Skip to main content
Open Access Publications from the University of California

Mapping cis-regulatory chromatin contacts in neural cells links neuropsychiatric disorder risk variants to target genes.

  • Author(s): Song, Michael
  • Yang, Xiaoyu
  • Ren, Xingjie
  • Maliskova, Lenka
  • Li, Bingkun
  • Jones, Ian R
  • Wang, Chao
  • Jacob, Fadi
  • Wu, Kenneth
  • Traglia, Michela
  • Tam, Tsz Wai
  • Jamieson, Kirsty
  • Lu, Si-Yao
  • Ming, Guo-Li
  • Li, Yun
  • Yao, Jun
  • Weiss, Lauren A
  • Dixon, Jesse R
  • Judge, Luke M
  • Conklin, Bruce R
  • Song, Hongjun
  • Gan, Li
  • Shen, Yin
  • et al.

Mutations in gene regulatory elements have been associated with a wide range of complex neuropsychiatric disorders. However, due to their cell-type specificity and difficulties in characterizing their regulatory targets, the ability to identify causal genetic variants has remained limited. To address these constraints, we perform an integrative analysis of chromatin interactions, open chromatin regions and transcriptomes using promoter capture Hi-C, assay for transposase-accessible chromatin with high-throughput sequencing (ATAC-seq) and RNA sequencing, respectively, in four functionally distinct neural cell types: induced pluripotent stem cell (iPSC)-induced excitatory neurons and lower motor neurons, iPSC-derived hippocampal dentate gyrus-like neurons and primary astrocytes. We identify hundreds of thousands of long-range cis-interactions between promoters and distal promoter-interacting regions, enabling us to link regulatory elements to their target genes and reveal putative processes that are dysregulated in disease. Finally, we validate several promoter-interacting regions by using clustered regularly interspaced short palindromic repeats (CRISPR) techniques in human excitatory neurons, demonstrating that CDK5RAP3, STRAP and DRD2 are transcriptionally regulated by physically linked enhancers.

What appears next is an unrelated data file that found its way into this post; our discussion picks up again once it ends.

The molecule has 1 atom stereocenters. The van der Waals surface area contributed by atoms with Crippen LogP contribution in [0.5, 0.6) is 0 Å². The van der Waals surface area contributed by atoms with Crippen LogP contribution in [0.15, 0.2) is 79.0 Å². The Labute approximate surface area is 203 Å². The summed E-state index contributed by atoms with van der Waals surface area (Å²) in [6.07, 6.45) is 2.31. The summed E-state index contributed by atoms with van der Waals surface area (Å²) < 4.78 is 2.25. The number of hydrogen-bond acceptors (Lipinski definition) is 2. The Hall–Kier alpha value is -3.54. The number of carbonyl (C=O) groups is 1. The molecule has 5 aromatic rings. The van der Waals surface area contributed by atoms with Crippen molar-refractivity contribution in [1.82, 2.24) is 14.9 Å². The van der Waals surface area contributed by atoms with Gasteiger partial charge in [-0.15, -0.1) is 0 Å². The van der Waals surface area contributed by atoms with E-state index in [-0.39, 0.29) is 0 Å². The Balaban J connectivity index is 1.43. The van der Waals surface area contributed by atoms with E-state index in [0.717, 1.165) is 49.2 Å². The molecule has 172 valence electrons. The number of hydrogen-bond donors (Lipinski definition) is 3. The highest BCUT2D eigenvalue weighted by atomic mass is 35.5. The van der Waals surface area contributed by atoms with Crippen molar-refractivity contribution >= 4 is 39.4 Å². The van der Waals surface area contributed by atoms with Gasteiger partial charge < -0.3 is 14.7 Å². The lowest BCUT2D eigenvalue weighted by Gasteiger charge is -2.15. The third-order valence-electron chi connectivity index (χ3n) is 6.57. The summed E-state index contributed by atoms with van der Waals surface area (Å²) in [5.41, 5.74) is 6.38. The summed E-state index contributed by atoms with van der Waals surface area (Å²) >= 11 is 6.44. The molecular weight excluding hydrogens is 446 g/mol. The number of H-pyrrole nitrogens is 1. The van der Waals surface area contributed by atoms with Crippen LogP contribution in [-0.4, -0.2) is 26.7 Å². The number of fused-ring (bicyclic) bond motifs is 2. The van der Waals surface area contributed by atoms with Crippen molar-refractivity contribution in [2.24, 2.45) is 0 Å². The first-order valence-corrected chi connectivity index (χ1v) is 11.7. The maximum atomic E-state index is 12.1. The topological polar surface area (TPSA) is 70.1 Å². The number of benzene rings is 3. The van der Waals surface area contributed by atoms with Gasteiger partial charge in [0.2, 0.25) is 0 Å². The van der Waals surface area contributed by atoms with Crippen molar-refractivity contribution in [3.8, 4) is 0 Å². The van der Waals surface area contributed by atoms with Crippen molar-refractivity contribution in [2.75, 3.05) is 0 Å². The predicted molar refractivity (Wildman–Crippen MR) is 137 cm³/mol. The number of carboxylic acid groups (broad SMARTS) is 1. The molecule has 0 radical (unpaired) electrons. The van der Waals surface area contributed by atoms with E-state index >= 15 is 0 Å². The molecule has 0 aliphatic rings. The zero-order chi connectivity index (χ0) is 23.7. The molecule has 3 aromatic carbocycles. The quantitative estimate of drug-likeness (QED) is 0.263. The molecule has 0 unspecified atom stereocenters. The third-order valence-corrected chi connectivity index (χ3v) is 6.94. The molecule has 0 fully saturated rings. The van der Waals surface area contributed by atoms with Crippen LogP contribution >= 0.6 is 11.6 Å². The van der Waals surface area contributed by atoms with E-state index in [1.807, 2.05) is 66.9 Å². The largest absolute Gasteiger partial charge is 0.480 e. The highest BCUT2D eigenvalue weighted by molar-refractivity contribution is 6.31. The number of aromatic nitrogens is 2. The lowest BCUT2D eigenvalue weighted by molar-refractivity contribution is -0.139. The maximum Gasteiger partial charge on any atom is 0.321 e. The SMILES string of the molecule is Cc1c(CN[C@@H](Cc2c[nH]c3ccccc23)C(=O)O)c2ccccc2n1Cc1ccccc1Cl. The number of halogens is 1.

Many UC-authored scholarly publications are freely available on this site because of the UC's open access policies. Let us know how this access is important for you.

Main Content
Current View